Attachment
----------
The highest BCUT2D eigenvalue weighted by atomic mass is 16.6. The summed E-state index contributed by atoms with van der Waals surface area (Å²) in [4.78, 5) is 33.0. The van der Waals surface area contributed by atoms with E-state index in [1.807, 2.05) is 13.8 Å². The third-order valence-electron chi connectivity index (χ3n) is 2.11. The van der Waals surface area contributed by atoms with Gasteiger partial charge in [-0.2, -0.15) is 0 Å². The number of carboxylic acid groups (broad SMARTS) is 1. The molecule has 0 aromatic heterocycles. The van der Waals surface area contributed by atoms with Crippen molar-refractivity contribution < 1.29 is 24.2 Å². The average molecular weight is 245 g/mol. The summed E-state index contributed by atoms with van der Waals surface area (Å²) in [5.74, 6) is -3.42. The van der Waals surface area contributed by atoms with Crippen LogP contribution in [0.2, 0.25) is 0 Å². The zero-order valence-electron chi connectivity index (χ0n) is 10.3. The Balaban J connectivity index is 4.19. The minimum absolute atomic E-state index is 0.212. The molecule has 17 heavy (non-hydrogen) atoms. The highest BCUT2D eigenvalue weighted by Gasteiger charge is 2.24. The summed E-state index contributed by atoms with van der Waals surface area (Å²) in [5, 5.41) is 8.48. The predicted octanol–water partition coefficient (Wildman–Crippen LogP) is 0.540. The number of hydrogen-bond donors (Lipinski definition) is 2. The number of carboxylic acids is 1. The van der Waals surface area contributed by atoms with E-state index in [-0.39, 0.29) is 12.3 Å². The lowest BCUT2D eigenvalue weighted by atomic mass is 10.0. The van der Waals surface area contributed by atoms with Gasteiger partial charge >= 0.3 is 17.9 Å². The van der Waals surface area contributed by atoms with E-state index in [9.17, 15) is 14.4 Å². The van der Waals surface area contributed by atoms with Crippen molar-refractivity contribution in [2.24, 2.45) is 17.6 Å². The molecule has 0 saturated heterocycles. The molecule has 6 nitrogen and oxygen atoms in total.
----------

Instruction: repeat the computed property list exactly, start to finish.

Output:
The highest BCUT2D eigenvalue weighted by atomic mass is 16.6. The summed E-state index contributed by atoms with van der Waals surface area (Å²) in [4.78, 5) is 33.0. The van der Waals surface area contributed by atoms with E-state index in [1.807, 2.05) is 13.8 Å². The third-order valence-electron chi connectivity index (χ3n) is 2.11. The van der Waals surface area contributed by atoms with Gasteiger partial charge in [-0.2, -0.15) is 0 Å². The number of carboxylic acid groups (broad SMARTS) is 1. The molecule has 0 aromatic heterocycles. The van der Waals surface area contributed by atoms with Crippen molar-refractivity contribution < 1.29 is 24.2 Å². The average molecular weight is 245 g/mol. The summed E-state index contributed by atoms with van der Waals surface area (Å²) in [5.74, 6) is -3.42. The van der Waals surface area contributed by atoms with Crippen LogP contribution in [0.2, 0.25) is 0 Å². The zero-order valence-electron chi connectivity index (χ0n) is 10.3. The Balaban J connectivity index is 4.19. The minimum absolute atomic E-state index is 0.212. The molecule has 17 heavy (non-hydrogen) atoms. The highest BCUT2D eigenvalue weighted by Gasteiger charge is 2.24. The summed E-state index contributed by atoms with van der Waals surface area (Å²) in [5, 5.41) is 8.48. The predicted octanol–water partition coefficient (Wildman–Crippen LogP) is 0.540. The number of hydrogen-bond donors (Lipinski definition) is 2. The number of carboxylic acids is 1. The van der Waals surface area contributed by atoms with E-state index in [-0.39, 0.29) is 12.3 Å². The lowest BCUT2D eigenvalue weighted by atomic mass is 10.0. The van der Waals surface area contributed by atoms with Gasteiger partial charge >= 0.3 is 17.9 Å². The van der Waals surface area contributed by atoms with E-state index in [9.17, 15) is 14.4 Å². The van der Waals surface area contributed by atoms with Crippen molar-refractivity contribution in [2.24, 2.45) is 17.6 Å². The molecule has 0 saturated heterocycles. The molecule has 6 nitrogen and oxygen atoms in total.